May 2005
Volume 46, Issue 13
Free
ARVO Annual Meeting Abstract  |   May 2005
Integrin Expression in Laser–Induced CNV in Mice: A Microarray Study
Author Affiliations & Notes
  • M.A. Gamulescu
    Ophthalmology, University Clinic Regensburg, Regensburg, Germany
  • T. Triche
    Pathology and Laboratory Medicine, CHLA, USC, Los Angeles, CA
  • J. Zhou
    Pathology, USC, Los Angeles, CA
  • J. Buckley
    Preventive Medicine, Norris Cancer Center, USC, Los Angeles, CA
  • S.J. Ryan
    Ophthalmology, Doheny Eye Institute, USC, Los Angeles, CA
  • D.R. Hinton
    Pathology, USC, Los Angeles, CA
    Ophthalmology, Doheny Eye Institute, USC, Los Angeles, CA
  • Footnotes
    Commercial Relationships  M.A. Gamulescu, None; T. Triche, None; J. Zhou, None; J. Buckley, None; S.J. Ryan, None; D.R. Hinton, None.
  • Footnotes
    Support  BMBF–LPD 9901/8–52, NIH EYO1545, Arnold and Mabel Beckman Foundation
Investigative Ophthalmology & Visual Science May 2005, Vol.46, 3022. doi:
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      M.A. Gamulescu, T. Triche, J. Zhou, J. Buckley, S.J. Ryan, D.R. Hinton; Integrin Expression in Laser–Induced CNV in Mice: A Microarray Study . Invest. Ophthalmol. Vis. Sci. 2005;46(13):3022.

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      © ARVO (1962-2015); The Authors (2016-present)

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Abstract

Abstract: : Purpose: Apart from dysregulation of angiogenic and anti–angiogenic factors in the retina and choriocapillaris, a disturbed interaction of retinal pigment epithelial (RPE) cells with their extracellular matrix is hypothized to play a role in the pathogenesis of choroidal neovascularization (CNV) in age–related macular degeneration (AMD). Integrins alphaV, alpha5, beta1, beta3 and beta5 were shown to play a role in cell adhesion and neo–angiogenesis. The purpose of this investigation was to determine the changes in gene expression of integrins and cell adhesion proteins related to angiogenesis during development and involution of laser–induced choroidal neovascularisaion (CNV) in the mouse model. Methods: CNV was induced in each eye of 30 mice (C57/BL6 strain) using 4 diode laser burns to the posterior pole. The mice were sacrificed at different time points ranging from 6 hours to 14 days after laser application. The retinal pigment epithelium (RPE) and choroid immediately around the laser spots, and in later stages including the CNV itself, were dissected. Total RNA was extracted, reverse transcribed to cDNA and amplified using MessageAmpTM (Ambion). Each sample was hybridized to a triplicate of gene arrays (Affymetrix, mouse 430A), and "treated" samples were compared to samples from untreated RPE/choroid. The hybridization signals were globally normalized and filtered and data was analysed using the Genetrix software. Real time PCR was used to confirm differential expression of selected genes. Results: Integrin alpha–chains (namely alphaV and alpha5) showed a strong up–regulation especially in the first hours post–laser, whereas beta–chains (namely beta5) showed a stronger upregulation 3–14 days after laser photocoagulation. Membrane–metalloproteinases (MMPs) were regulated over all time–points of the experiment, MMP 3 and 9 being the most prominent upregulated genes. Procollagen subtypes were upregulated beginning on day 1 after laser and peaking on day 7. Conclusions:Gene array analysis is a strong tool for global analysis of genes involved in the course of CNV formation and involution. In this model of laser–induced CNV–formation, strong integrin and MMP regulation could be shown during the whole course of the experiment. Blocking specific integrins and/or MMPs could be, beside the anti–angiogenetic approach, a further means to control CNV formation in AMD.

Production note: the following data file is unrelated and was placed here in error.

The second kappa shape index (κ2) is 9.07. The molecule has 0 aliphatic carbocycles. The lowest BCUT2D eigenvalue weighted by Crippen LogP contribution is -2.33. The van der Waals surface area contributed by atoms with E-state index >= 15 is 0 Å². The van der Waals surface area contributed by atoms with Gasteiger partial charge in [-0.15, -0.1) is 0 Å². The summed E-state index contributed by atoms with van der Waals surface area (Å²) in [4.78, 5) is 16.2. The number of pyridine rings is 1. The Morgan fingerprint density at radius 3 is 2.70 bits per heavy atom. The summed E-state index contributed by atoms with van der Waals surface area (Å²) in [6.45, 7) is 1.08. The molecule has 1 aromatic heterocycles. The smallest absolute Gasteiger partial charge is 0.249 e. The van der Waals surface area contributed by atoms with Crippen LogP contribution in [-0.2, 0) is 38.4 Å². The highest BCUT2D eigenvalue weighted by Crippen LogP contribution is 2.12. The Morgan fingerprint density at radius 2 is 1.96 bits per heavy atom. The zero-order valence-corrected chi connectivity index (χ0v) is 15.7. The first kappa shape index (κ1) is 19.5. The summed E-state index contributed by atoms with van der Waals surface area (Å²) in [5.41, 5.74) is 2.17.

Keywords: gene microarray • age-related macular degeneration • gene/expression 
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